Posted by: Lisa Hill | April 11, 2018

Little Gods, by Jenny Ackland #BookReview

Sunday morning and the sun rose on the bleached Mallee landscape and lit the distressed greens and greys.  The magpies carolled before they left their trees to feed and the farmhouse began to stir.  Grace was at the back door knocking on the glass.  She had been under Rue’s sprinkler and as she sat on Olive’s lap, her feathers looked like they been sewn with dozens of tiny diamonds. Drops of water, sitting in perfectly round jewels.  (p.99)

Melbourne author Jenny Ackland is at her pitch-perfect best with this image of a child nursing a tame raven, and the cover design by Sandy Cull from gogoGingko is perfect too.

But don’t be fooled.  That kid is merciless.  Her end-of-year report describes her as intense and stubborn and I might well have written the same thing except that these days teachers aren’t allowed to write things like that in school reports.

Olive is 12 years old and adept at eavesdropping on family secrets when she discovers a photograph of her parents with a baby that has vanished from her dysfunctional family.  Already pilloried in the town as the child of people who are ‘odd’ because the two Lovelock brothers of dubious showground background married two Nash sisters of impressive pioneering origins, Olive has learned the art of never giving in when she wants information about something.

She has plenty of opportunity to interrogate the family.  There are frequent visits to the family farm, where her aunt Rue lives with her husband and three children, Sebastian (a bit older), Archie (a bit younger) and Mandy (irritatingly young).  There is also Thistle, the eldest of the three Nash sisters, and the one who bore the brunt of her tyrannical mother’s anger.  Thistle really is a bit odd, but she has good reason to be, and she is the only one that Olive can trust to answer her questions.  It’s just that Thistle isn’t always clear about how things happened and why because she has her own terrible burden.

The novel starts off slowly, and it takes a while before the reader realises that there is more to engage with than is immediately apparent.  Like the jigsaw puzzles that Thistle likes to do, the whole picture takes a while to emerge and then the pieces fit together.  Narrative tension is guaranteed by Olive’s certainty that the baby was murdered and that her investigations lead to the town’s bad boys, Jethro Sand and his thuglike brothers who are about as nasty as town bad boys can be.  The children of this era were free of helicopter parents and they disappear off to places where great harm could come to them.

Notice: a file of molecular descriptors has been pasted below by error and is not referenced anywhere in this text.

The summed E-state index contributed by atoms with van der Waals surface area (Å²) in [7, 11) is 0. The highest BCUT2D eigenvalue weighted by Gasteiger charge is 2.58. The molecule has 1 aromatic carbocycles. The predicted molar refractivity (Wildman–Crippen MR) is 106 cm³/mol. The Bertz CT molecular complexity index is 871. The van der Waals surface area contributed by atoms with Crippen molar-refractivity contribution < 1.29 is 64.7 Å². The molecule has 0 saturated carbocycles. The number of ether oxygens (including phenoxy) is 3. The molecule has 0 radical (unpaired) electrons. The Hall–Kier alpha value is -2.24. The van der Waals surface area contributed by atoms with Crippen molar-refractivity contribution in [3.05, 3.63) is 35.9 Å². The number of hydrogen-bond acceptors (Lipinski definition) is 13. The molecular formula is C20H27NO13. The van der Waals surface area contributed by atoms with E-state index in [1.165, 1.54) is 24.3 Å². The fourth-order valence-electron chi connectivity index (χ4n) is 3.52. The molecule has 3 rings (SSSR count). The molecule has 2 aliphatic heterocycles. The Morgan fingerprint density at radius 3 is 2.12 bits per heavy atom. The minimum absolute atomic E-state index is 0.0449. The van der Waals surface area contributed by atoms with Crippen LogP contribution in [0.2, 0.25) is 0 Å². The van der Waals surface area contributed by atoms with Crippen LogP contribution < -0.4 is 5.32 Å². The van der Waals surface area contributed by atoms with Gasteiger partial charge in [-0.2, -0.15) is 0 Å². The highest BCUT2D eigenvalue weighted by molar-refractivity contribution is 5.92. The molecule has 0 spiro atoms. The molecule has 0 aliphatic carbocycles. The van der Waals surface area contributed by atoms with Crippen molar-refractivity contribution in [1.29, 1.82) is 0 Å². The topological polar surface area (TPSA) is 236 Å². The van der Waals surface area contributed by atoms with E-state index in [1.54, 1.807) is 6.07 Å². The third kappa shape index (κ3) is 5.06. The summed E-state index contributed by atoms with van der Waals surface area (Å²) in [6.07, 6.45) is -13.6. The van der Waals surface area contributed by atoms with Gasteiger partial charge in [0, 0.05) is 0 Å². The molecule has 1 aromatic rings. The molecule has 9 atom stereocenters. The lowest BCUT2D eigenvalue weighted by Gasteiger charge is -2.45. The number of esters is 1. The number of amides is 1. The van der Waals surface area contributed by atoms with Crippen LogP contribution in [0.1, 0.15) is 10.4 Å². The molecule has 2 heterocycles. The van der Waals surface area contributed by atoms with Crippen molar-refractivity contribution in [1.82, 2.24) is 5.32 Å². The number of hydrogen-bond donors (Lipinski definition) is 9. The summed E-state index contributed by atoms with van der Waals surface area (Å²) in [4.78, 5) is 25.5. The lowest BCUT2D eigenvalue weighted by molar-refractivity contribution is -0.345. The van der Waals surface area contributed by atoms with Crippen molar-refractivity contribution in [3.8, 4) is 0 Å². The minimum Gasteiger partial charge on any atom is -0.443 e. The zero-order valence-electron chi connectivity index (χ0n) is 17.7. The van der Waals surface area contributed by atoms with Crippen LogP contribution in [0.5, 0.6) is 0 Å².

In the end though, the novel raises some interesting questions.  Do children have the right to know everything about their families?  And if they do, when’s the right time to tell them?  Judgemental children will blame parents for their secrets, but (as my mother used so often to say) parents are people too and they are not necessarily obliged to revisit painful episodes in their own lives just because they have inquisitive children.  The sense of entitlement that children have about this and many other things, is up for discussion, and this book is a good starting point.

Author: Jenny Ackland
Title: Little Gods
Publisher: Allen & Unwin, 2018
ISBN: 9781760297114
Review copy courtesy of Allen & Unwin

Available from Fishpond: Little Gods and good bookshops everywhere

 


Responses

  1. Right or wrong, children feel aggrieved when secrets are kept from them. I know I did (feel aggrieved AND kept secrets).

    • I don’t feel aggrieved. There’s no point…

  2. […] a Life at the Edge of the World); Jenny Ackland (author of The Secret Son and her new one,  Little Gods);  and Dennis Glover (author of The Last Man in Europe). And that’s just the ones whose […]

  3. […] Ackland (author of The Secret Son and her new one,  Little Gods);  […]

  4. […] festival: Jane Rawson (From the Wreck); Michelle Scott Tucker (Elizabeth Macarthur), Jenny Ackland (Little Gods) and Georgina Arnott (whose book The Real Judith Wright I bought at the WLF last year but […]


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